Lucy Locket lost her pocket

I made a pocket! I have made a few before, but this is my first super pretty decorated pocket, made of linen and (gasp!) silk for the embroidery and for the binding. It’s also geeky, and that makes me happy.

I can put stuff in here!

 I started out with an idea, and did a quick drawing.

Initial Drawing

I flipped through my copy of Janet Arnold’s Patterns of Fashion 4 to look for embroidery inspiration.  I decided on this pretty number:

Original pattern
It looked simple enough, some stem stitch, satin stitch, and buttonhole.


I used a sort of false satin stitch for the Assassin’s Creed symbol.  Instead of looping around to make stitches with thread all facing the same direction, I went back and forth, covering the white linen on top, but using very little of the red silk thread on the backside.


I used some black thread to mark where the eventual binding will cover, so I did not accidentally embroider past that point.  I really should have come up with a better plan for the bottom embroidery pattern, it ends sort of inelegantly.

Center Front

The close up of the center front binding shows a bit of wrinkling at the bottom of the opening, but it’s not too bad.

Center Back

I believe I used a strip of straight grain silk for the binding since I thought bias to be more wasteful, and therefore less common in period.  Since then, I have noticed several instances of bias cut strips (mental note, link to examples) and I would probably use bias if I were to make something like this again.

Outer Binding

Here’s more straight grain binding around the outer edge, combining the embroidered front and a plain back, forming a pocket!

Holding my new pocket

I entered the baronial A&S Championship here in Madrone, and didn’t win, but did ok. The pocket, and Reynier’s shirt is what I entered. They only require one entry here to go for champion! I swear it is usually a lot more than that. I really didn’t expect to win, but I figured it would be a good way to announce my presence and start making friends in the barony.

On a sort of related note, I finally got around to finishing a pair of rather modernish stays that I started working on about 18 months ago.  I don’t think I am going to do a diary post on them, but I did take lots of progress pictures, and have them available on a Flickr set.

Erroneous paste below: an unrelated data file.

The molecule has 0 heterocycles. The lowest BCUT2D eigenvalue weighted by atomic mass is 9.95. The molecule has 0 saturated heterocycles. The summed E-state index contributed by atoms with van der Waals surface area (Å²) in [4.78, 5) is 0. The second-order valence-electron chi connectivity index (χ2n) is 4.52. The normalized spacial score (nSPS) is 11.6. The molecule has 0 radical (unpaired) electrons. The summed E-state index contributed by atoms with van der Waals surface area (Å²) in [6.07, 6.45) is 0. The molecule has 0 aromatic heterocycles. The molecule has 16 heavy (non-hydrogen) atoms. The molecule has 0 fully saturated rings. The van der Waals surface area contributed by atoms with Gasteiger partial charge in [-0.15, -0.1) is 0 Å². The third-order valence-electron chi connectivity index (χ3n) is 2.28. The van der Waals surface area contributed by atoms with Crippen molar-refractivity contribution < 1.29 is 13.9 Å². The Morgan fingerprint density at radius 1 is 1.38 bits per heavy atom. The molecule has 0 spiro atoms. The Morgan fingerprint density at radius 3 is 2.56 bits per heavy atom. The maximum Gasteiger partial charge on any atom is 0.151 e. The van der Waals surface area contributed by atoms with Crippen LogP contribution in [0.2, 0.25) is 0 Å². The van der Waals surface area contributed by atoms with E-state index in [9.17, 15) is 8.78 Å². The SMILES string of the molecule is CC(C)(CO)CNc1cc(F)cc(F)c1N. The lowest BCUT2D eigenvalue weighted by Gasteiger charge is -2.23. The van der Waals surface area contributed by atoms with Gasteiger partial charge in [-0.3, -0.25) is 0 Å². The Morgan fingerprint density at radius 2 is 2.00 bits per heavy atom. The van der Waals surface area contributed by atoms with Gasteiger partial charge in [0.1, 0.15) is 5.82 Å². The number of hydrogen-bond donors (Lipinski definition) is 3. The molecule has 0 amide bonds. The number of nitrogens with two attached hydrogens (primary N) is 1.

Multiple Views Stays

In a way, I am very happy with them, I think they look nifty, and they are pretty comfortable, considering the goofy steel boning. I would never enter this into a competition, and I really don’t have any dresses that would benefit from stays (actually, I think I’d like to correct myself on that).  But I guess I have them now, so maybe they’ll come in handy at some point.


Very simple pattern.


Pretty flossing! Way to early to be doing that on boning channels, but no one can see it when I am wearing it, right?

Continuing the red and white (and sort of AS2) theme, I am making a wool and silk short cloak, based off of the Pattern of Fashion pattern, the one with the hood. I searched online, using all of the terms I could think of, but I didn’t see anyone that had made that hooded short cloak pattern. I was hoping to get some information on how it looks when worn, especially the hood and funny tabs hanging from the hood. Reynier is making the same pattern but with dark brown wool, and a different type of decoration pattern. I was jealous of his project until I found a few pictures in the Frauen Trachtenbuch that showed ladies wearing short cloaks too, like this one.

New cloak?

It’s funny how many times I had looked at this picture before, mainly because I was trying to make her hat, but I never really payed attention to her short cloak before. It’s nifty, and the shoulder treatment seems familiar… the lines and buttons on the side look like they are purely decorative, and I feel like I have seen vaguely similar things on loose over gowns?

UPDATE: I finished my version of this cloak!  Check it out.

Frauen Trachtenbuch Inspiration

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